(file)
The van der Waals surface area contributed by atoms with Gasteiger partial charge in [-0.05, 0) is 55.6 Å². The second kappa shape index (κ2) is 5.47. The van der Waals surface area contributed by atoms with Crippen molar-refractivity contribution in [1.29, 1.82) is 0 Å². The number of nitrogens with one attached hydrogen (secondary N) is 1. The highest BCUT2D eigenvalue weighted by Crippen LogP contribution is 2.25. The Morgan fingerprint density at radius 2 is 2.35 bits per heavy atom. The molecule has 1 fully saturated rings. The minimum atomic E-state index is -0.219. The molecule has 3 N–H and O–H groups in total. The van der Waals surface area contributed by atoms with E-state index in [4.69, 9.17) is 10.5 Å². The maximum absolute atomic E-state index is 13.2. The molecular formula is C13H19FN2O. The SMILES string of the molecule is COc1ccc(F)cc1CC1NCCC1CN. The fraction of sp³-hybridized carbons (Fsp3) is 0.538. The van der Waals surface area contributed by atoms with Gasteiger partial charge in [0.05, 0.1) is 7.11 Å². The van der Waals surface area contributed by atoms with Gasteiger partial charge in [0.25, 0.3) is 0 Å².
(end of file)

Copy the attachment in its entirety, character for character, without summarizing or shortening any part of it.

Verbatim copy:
The van der Waals surface area contributed by atoms with Gasteiger partial charge in [-0.05, 0) is 55.6 Å². The second kappa shape index (κ2) is 5.47. The van der Waals surface area contributed by atoms with Crippen molar-refractivity contribution in [1.29, 1.82) is 0 Å². The number of nitrogens with one attached hydrogen (secondary N) is 1. The highest BCUT2D eigenvalue weighted by Crippen LogP contribution is 2.25. The Morgan fingerprint density at radius 2 is 2.35 bits per heavy atom. The molecule has 1 fully saturated rings. The minimum atomic E-state index is -0.219. The molecule has 3 N–H and O–H groups in total. The van der Waals surface area contributed by atoms with E-state index in [4.69, 9.17) is 10.5 Å². The maximum absolute atomic E-state index is 13.2. The molecular formula is C13H19FN2O. The SMILES string of the molecule is COc1ccc(F)cc1CC1NCCC1CN. The fraction of sp³-hybridized carbons (Fsp3) is 0.538. The van der Waals surface area contributed by atoms with Gasteiger partial charge in [0.05, 0.1) is 7.11 Å². The van der Waals surface area contributed by atoms with Gasteiger partial charge in [0.25, 0.3) is 0 Å².